The role of customer success manager is one that is difficult to define. Have you ever tried to explain customer success to people outside of the software industry? It’s not easy.
Perhaps, this situation is best shown in Luke Martin’s Success or Bust comic series.
Luke is a friend of Trustfuel and a Senior Customer Success Manager at Mediafly. You can see more of his work at Luke Martin Cartoons.
It’s not easy, because the field is still in it’s infancy. Customer success emerged from the rise of software as a service and subscription-based businesses.
In other business models, revenue occurred at the point of sale. With subscription businesses, little revenue occurs upfront. Most of it occurs as subscriptions renew in the following months or years.
This shift from sales to post-sales required a different type of business function. This is where customer success began to appear.
Traits of a Customer Success Manager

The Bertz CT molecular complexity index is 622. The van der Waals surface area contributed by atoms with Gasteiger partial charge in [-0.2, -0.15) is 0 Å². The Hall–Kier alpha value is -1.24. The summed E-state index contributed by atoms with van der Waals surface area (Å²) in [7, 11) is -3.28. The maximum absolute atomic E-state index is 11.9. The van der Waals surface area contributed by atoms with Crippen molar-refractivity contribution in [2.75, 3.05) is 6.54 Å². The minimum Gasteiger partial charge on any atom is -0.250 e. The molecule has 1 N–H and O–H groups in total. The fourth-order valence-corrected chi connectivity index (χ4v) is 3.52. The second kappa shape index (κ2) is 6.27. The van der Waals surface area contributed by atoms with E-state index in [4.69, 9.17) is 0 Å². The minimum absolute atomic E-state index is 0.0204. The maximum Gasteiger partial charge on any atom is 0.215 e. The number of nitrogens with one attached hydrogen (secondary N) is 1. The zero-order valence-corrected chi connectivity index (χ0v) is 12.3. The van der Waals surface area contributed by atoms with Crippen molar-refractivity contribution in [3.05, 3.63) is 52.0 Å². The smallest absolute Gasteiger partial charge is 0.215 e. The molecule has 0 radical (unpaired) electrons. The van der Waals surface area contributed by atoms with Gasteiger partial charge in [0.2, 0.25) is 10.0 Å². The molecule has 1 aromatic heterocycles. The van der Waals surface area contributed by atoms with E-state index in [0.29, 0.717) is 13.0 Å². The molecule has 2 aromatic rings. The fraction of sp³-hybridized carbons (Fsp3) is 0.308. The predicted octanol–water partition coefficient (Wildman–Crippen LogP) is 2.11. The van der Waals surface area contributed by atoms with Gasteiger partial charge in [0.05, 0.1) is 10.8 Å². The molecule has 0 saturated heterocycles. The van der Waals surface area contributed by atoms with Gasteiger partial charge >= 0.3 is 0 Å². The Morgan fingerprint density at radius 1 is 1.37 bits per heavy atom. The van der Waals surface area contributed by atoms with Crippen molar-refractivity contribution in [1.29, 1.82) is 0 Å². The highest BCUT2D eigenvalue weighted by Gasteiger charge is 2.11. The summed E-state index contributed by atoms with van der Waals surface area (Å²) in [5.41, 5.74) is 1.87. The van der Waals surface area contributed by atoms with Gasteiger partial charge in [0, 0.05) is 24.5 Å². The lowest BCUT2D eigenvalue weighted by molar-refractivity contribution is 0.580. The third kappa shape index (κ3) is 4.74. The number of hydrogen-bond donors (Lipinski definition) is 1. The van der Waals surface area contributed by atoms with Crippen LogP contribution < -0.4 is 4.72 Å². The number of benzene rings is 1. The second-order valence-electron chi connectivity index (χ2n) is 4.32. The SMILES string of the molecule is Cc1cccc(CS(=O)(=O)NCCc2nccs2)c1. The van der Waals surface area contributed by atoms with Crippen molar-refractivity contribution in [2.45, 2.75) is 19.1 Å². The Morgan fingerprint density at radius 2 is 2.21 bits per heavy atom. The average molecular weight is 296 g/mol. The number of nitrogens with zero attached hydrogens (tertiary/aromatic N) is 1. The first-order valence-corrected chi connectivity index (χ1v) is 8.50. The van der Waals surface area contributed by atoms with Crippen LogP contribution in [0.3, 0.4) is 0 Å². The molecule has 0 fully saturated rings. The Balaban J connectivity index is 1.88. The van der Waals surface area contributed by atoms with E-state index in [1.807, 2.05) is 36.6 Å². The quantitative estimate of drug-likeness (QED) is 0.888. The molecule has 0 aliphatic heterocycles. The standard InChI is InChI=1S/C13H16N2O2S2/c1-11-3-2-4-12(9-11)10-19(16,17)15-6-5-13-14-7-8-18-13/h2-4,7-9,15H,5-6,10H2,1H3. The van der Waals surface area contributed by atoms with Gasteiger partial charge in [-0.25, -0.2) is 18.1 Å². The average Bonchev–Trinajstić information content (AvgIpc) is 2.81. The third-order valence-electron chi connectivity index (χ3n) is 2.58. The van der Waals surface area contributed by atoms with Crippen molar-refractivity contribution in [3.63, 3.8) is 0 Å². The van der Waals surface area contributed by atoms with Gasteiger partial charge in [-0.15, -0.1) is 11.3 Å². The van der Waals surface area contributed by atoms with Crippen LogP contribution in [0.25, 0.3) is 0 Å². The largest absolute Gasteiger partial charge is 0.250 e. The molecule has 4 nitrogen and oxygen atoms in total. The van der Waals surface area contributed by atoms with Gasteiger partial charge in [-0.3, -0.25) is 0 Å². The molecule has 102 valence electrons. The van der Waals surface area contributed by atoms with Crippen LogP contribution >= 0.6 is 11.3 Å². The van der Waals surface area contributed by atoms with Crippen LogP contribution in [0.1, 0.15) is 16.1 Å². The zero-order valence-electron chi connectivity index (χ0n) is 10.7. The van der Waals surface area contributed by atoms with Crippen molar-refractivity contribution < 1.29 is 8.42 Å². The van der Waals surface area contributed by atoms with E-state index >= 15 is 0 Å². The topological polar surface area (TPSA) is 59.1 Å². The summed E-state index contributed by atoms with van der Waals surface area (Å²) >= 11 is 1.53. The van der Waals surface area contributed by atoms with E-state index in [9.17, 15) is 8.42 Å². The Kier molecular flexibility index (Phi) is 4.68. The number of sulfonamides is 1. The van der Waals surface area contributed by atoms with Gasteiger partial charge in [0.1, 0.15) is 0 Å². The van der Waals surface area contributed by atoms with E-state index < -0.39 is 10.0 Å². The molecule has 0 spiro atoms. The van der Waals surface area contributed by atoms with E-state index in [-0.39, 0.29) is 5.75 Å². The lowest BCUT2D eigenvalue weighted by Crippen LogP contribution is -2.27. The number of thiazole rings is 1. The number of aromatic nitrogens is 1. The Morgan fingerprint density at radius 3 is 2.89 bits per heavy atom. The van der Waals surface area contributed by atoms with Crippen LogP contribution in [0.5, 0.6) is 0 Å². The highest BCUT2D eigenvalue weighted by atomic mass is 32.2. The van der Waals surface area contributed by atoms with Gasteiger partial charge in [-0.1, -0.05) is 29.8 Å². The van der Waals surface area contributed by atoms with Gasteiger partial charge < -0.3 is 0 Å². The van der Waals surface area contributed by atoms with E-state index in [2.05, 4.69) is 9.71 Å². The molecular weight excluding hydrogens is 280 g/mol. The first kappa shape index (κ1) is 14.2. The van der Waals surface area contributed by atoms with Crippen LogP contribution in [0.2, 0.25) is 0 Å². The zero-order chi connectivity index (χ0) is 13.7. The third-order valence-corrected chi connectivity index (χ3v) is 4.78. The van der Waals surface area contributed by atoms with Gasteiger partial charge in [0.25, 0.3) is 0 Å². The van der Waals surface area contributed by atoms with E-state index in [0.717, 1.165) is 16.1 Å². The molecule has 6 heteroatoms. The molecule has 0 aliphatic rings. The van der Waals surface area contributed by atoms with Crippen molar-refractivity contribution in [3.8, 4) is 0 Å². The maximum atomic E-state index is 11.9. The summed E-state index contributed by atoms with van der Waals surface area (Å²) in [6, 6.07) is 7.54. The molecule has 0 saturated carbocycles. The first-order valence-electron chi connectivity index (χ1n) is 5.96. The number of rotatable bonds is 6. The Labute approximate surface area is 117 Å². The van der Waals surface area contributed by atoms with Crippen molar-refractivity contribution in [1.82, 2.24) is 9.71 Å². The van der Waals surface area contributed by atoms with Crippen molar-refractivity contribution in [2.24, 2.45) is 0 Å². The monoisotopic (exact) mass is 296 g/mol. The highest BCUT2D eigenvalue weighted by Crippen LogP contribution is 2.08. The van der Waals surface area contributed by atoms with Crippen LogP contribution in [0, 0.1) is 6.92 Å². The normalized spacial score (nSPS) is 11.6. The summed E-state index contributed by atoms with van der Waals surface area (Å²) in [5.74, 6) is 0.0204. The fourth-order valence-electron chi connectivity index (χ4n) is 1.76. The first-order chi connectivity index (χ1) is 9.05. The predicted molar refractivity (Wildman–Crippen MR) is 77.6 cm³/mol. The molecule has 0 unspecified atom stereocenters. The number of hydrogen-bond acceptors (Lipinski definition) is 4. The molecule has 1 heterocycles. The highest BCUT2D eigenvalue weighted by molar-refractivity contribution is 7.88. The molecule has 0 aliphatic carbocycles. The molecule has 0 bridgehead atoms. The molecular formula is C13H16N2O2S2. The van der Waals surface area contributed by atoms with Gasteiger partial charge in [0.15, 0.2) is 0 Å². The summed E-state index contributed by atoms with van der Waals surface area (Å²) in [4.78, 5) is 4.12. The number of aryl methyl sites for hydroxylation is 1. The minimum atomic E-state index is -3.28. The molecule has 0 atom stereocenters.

A good CSM is empathetic. Perhaps, no skill is more important for customer success managers than empathy. Without a solid understanding of needs and goals of customers, every renewal is being left up to chance.7
A good CSM is a communicator. Verbal, written — the CSM must be able to communicate clearly with clients. Poor communication will lead to confused and frustrated clients.
Customer communication is important, but CSMs also sit at the cross-section of several functions. Does the product team know where the product is falling short of customer expectations? Does the support team know that there are outstanding issues to be solved?
Customer success is closer to the customer than any organization in the company. When there are warning signs, they need to be communicated to other teams.
A Good CSM is a teacher. How can customers get the most value out of your product? The customer success manager should be able to provide training and resources to make sure they achieve their goals.
Samuel Hulick, who is one of the foremost experts in user onboarding, says that you should focus on what customers can do with your product. Think of the customer as Mario and your product is the flower. When combined they become a better version of themselves — in Mario’s case gaining the ability to shoot fireballs.
A Good CSM is proactive. Perhaps, the primary difference between customer success and support is the proactive nature of customer success. By proactively reaching out and doing check-ins with customers, CSMs should be able to spot trouble from a ways away.
Traits we missed?
Are there other options we overlooked or missed? If you think so, get in touch. We’re on Twitter @Trustfuel.